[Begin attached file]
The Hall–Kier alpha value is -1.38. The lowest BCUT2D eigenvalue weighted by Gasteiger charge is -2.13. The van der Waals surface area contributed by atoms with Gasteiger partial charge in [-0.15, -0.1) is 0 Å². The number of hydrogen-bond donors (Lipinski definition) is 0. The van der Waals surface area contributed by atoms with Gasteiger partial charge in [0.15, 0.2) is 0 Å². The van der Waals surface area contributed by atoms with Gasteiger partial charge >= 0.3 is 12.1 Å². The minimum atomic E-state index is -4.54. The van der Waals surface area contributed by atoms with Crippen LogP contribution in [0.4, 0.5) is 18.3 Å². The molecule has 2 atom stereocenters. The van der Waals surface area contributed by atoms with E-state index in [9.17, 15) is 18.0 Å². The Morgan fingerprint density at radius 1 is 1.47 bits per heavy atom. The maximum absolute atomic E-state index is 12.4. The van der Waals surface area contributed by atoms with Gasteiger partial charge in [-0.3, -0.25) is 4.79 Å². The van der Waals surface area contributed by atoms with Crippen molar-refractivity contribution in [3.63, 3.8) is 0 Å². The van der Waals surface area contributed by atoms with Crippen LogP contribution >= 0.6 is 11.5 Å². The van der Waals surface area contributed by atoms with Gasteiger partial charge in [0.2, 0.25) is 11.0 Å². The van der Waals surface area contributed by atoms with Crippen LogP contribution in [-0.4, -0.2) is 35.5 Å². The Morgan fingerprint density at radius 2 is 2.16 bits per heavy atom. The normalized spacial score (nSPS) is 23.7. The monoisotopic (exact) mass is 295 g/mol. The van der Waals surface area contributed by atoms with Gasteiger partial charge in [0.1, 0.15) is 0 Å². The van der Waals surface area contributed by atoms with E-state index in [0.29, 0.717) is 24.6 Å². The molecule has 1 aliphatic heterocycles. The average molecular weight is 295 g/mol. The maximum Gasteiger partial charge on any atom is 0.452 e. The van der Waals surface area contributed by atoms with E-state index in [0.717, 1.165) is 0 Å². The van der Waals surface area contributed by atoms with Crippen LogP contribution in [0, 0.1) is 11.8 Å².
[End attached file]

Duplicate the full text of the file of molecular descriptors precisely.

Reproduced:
The Hall–Kier alpha value is -1.38. The lowest BCUT2D eigenvalue weighted by Gasteiger charge is -2.13. The van der Waals surface area contributed by atoms with Gasteiger partial charge in [-0.15, -0.1) is 0 Å². The number of hydrogen-bond donors (Lipinski definition) is 0. The van der Waals surface area contributed by atoms with Gasteiger partial charge in [0.15, 0.2) is 0 Å². The van der Waals surface area contributed by atoms with Gasteiger partial charge >= 0.3 is 12.1 Å². The minimum atomic E-state index is -4.54. The van der Waals surface area contributed by atoms with Crippen LogP contribution in [0.4, 0.5) is 18.3 Å². The molecule has 2 atom stereocenters. The van der Waals surface area contributed by atoms with E-state index in [9.17, 15) is 18.0 Å². The Morgan fingerprint density at radius 1 is 1.47 bits per heavy atom. The maximum absolute atomic E-state index is 12.4. The van der Waals surface area contributed by atoms with Gasteiger partial charge in [-0.3, -0.25) is 4.79 Å². The van der Waals surface area contributed by atoms with Crippen molar-refractivity contribution in [3.63, 3.8) is 0 Å². The van der Waals surface area contributed by atoms with Crippen LogP contribution >= 0.6 is 11.5 Å². The van der Waals surface area contributed by atoms with Gasteiger partial charge in [0.2, 0.25) is 11.0 Å². The van der Waals surface area contributed by atoms with Crippen LogP contribution in [-0.4, -0.2) is 35.5 Å². The Morgan fingerprint density at radius 2 is 2.16 bits per heavy atom. The normalized spacial score (nSPS) is 23.7. The monoisotopic (exact) mass is 295 g/mol. The van der Waals surface area contributed by atoms with Gasteiger partial charge in [0.1, 0.15) is 0 Å². The van der Waals surface area contributed by atoms with E-state index in [0.29, 0.717) is 24.6 Å². The molecule has 1 aliphatic heterocycles. The average molecular weight is 295 g/mol. The maximum Gasteiger partial charge on any atom is 0.452 e. The van der Waals surface area contributed by atoms with E-state index in [0.717, 1.165) is 0 Å². The van der Waals surface area contributed by atoms with Crippen LogP contribution in [0, 0.1) is 11.8 Å².